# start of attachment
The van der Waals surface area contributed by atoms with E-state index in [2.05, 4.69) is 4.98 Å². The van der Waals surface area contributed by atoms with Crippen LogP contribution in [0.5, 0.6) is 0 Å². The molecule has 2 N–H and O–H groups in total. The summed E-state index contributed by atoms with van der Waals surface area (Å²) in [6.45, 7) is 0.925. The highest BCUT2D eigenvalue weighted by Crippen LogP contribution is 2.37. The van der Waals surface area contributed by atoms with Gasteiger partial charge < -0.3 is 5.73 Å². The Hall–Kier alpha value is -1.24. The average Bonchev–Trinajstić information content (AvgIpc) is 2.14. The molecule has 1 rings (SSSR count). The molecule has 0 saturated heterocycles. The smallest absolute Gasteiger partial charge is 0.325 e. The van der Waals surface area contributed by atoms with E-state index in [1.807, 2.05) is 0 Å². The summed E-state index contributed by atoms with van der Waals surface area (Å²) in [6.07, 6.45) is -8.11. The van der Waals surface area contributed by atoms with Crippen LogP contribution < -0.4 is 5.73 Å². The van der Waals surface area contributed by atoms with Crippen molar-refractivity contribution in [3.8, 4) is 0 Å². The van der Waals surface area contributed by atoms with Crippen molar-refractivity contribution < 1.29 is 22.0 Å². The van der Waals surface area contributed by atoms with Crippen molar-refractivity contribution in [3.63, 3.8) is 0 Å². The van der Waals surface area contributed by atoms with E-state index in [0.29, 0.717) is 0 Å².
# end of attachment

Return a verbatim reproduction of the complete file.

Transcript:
The van der Waals surface area contributed by atoms with E-state index in [2.05, 4.69) is 4.98 Å². The van der Waals surface area contributed by atoms with Crippen LogP contribution in [0.5, 0.6) is 0 Å². The molecule has 2 N–H and O–H groups in total. The summed E-state index contributed by atoms with van der Waals surface area (Å²) in [6.45, 7) is 0.925. The highest BCUT2D eigenvalue weighted by Crippen LogP contribution is 2.37. The van der Waals surface area contributed by atoms with Gasteiger partial charge < -0.3 is 5.73 Å². The Hall–Kier alpha value is -1.24. The average Bonchev–Trinajstić information content (AvgIpc) is 2.14. The molecule has 1 rings (SSSR count). The molecule has 0 saturated heterocycles. The smallest absolute Gasteiger partial charge is 0.325 e. The van der Waals surface area contributed by atoms with E-state index in [1.807, 2.05) is 0 Å². The summed E-state index contributed by atoms with van der Waals surface area (Å²) in [6.07, 6.45) is -8.11. The van der Waals surface area contributed by atoms with Crippen LogP contribution < -0.4 is 5.73 Å². The van der Waals surface area contributed by atoms with Crippen molar-refractivity contribution in [3.8, 4) is 0 Å². The van der Waals surface area contributed by atoms with Crippen molar-refractivity contribution < 1.29 is 22.0 Å². The van der Waals surface area contributed by atoms with Crippen molar-refractivity contribution in [3.63, 3.8) is 0 Å². The van der Waals surface area contributed by atoms with E-state index in [0.29, 0.717) is 0 Å².